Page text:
As bush fires were regularly a danger in the area Allan was always available to help fight fires as the need arose. There was no organized association until after the war when the Bush Fire Brigade was formed. The closest Fire Station was at Springwood.  The boys tell the story of Allan and Beryl’s father having to shelter under the (Anglican/Arthur Street) church when once fighting a fire. While the fire took the homes each side, it jumped the church (divine intervention?).

There was a run down tennis court on the Patman's property when it was bought, which the boys used for fun.  After closing the dairy and no longer having to milk Allan and Beryl had much more time to enjoy more leisure activities. The tennis court was repaired and it was used for social games and fixtures.  Bruce and a friend, Mark Saba, had the job of rolling and bagging the courts Saturday mornings, ready for the adults A grade fixtures in the afternoon. Then the boys played in B grade fixtures at the Tennis club which was near the railway station.

Barry  Parton and 'Mary' (?) on the tennis court prior to a social game. Tennis remained a major part of Warrimoo's social life throughout the 20th Century.
Mrs. O’Brien (formerly Rene Carroll, leading ladies tennis champion) was the station mistress and also coached any of the young people who were interested in tennis.  On Sunday, friends and family would visit the Patmans and play socially. Because of Allan’s contacts with the tennis fraternity, one year Allan organized a tennis exhibition which included Bill Gilmore (Australian Junior champion, later Davis Cup referee) and Beryl Penrose (top Australian ladies player), to raise money for the church. 

When Barry, Bruce and Graham grew up they, with a number of other boys from Warrimoo, were involved in the Blaxland Scouts. John Webber from Florabella Street was the scout master at that time. Jim Boxsell was also involved with running the group and the boys remember many good times, especially bush walking the mountain trails, and scout camps among their many activities.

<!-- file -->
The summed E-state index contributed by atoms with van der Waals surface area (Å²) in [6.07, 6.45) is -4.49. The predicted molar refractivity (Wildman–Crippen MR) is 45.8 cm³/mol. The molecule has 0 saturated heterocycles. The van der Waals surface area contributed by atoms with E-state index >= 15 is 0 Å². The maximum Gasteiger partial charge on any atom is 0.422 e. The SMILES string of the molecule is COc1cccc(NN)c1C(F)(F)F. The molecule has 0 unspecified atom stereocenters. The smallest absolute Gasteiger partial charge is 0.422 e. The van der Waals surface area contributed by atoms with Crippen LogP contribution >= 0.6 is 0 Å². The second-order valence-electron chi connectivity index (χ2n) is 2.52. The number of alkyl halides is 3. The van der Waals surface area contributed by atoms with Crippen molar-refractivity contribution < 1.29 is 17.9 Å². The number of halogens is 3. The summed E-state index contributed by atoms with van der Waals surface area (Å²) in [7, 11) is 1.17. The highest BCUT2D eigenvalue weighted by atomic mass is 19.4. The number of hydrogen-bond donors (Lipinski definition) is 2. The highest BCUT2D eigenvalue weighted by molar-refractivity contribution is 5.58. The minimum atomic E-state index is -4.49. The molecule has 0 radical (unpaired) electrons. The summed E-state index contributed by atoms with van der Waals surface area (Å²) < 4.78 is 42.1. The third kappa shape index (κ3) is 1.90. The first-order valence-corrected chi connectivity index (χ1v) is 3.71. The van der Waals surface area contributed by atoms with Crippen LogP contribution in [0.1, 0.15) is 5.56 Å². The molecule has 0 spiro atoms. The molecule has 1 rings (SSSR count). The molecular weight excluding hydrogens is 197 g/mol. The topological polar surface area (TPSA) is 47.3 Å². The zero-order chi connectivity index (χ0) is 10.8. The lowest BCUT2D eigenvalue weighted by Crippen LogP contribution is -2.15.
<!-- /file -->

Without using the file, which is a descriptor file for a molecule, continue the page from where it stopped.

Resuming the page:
As teenagers the boys with their friends travelled to Springwood to attend dances and take part in square dancing.  They also went to the movies in Springwood or Penrith.  By this time Bruce was driving and a group would travel together in the farm jeep.The boys and their friends took it in turns to have square dance nights at each others homes.

Bruce was the designated 'driver' to Dances--after performing his role with the Old Jeep, he purchased this MG 'Classic', which must have been a sight on the streets of Warrimoo!
Barry remembers having slide nights to view photos. Allan and Beryl, as well as  the boys, when they grew older, attended balls organized by the Warrimoo Tennis Club and held in Springwood or sometimes in Penrith.

When Bruce started work in Sydney he caught the 6:04 am train with a number of others. It was always a race between Bruce and Norm Leven to the station: through the fence, over the rail lines and a dash into the last carriage.  Barry travelled on the “Chips” to work at St. Marys. In the morning there were two trains that ran for workers travelling to Sydney. The first, the “Fish” was an express train that ran at approximately 7:15 am. The “Chips” ran about 10 mins later, stopping at all stations to Penrith, then express to Sydney.  Then home after work on the Chips; the Fish left about 5 mins earlier, but did not stop at Warrimoo. Travelling 1 ½ hours each way every day there was lots of time for playing cards, reading and friendships as well as romances developing.

Malcolm King's refurbished view of now-passed Old Warrimooian, George Finey's artistic celebration of 'The Fish' in a Springwood bus shelter--along with 'The Chips', these two city -bound trains were legendary commutes for residents of the Blue Mountains. 
In 1956 Bruce moved to Queensland for health reasons. The family stayed on the property and the milk delivery continued until 1957, when they sold the property.  They then bought and moved to another dairy at Bellingen. In 1960 Barry and Graham also moved to Brisbane, and in 1964 Allan and Beryl sold the Bellingen property and bought another dairy in the Samford area near Brisbane.


*SOURCES for this Post are entirely drawn from interviews conducted by EVELYN RICHARDSON and JENNY DUNCAN on behalf of the 'Warrimoo History Project', of BRUCE PATMAN and BARRY PATMAN, and the notes derived from them in 2009 and 2010. Images come from these sources also.


Friday, 16 November 2018

Warrimoo Industries (a) Poultry